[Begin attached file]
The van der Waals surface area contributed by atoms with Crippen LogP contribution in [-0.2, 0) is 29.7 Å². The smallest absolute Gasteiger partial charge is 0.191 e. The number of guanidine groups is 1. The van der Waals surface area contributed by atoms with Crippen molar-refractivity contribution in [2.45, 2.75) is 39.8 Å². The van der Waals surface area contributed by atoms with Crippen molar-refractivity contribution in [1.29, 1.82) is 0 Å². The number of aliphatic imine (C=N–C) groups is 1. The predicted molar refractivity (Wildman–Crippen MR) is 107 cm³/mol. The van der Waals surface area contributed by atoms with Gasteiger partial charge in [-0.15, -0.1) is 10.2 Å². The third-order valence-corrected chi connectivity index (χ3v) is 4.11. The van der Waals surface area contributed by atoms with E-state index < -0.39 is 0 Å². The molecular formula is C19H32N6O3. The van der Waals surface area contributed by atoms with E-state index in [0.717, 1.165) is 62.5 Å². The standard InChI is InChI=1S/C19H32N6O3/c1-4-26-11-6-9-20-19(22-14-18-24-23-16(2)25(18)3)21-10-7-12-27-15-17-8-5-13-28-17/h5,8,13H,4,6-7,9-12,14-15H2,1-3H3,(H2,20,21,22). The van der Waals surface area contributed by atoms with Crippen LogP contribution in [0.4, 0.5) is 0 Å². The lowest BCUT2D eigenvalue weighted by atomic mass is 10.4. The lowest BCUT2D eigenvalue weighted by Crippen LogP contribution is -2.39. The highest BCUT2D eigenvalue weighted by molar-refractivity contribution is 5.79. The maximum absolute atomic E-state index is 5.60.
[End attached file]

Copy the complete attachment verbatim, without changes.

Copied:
The van der Waals surface area contributed by atoms with Crippen LogP contribution in [-0.2, 0) is 29.7 Å². The smallest absolute Gasteiger partial charge is 0.191 e. The number of guanidine groups is 1. The van der Waals surface area contributed by atoms with Crippen molar-refractivity contribution in [2.45, 2.75) is 39.8 Å². The van der Waals surface area contributed by atoms with Crippen molar-refractivity contribution in [1.29, 1.82) is 0 Å². The number of aliphatic imine (C=N–C) groups is 1. The predicted molar refractivity (Wildman–Crippen MR) is 107 cm³/mol. The van der Waals surface area contributed by atoms with Gasteiger partial charge in [-0.15, -0.1) is 10.2 Å². The third-order valence-corrected chi connectivity index (χ3v) is 4.11. The van der Waals surface area contributed by atoms with E-state index < -0.39 is 0 Å². The molecular formula is C19H32N6O3. The van der Waals surface area contributed by atoms with E-state index in [0.717, 1.165) is 62.5 Å². The standard InChI is InChI=1S/C19H32N6O3/c1-4-26-11-6-9-20-19(22-14-18-24-23-16(2)25(18)3)21-10-7-12-27-15-17-8-5-13-28-17/h5,8,13H,4,6-7,9-12,14-15H2,1-3H3,(H2,20,21,22). The van der Waals surface area contributed by atoms with Crippen LogP contribution in [0.4, 0.5) is 0 Å². The lowest BCUT2D eigenvalue weighted by atomic mass is 10.4. The lowest BCUT2D eigenvalue weighted by Crippen LogP contribution is -2.39. The highest BCUT2D eigenvalue weighted by molar-refractivity contribution is 5.79. The maximum absolute atomic E-state index is 5.60.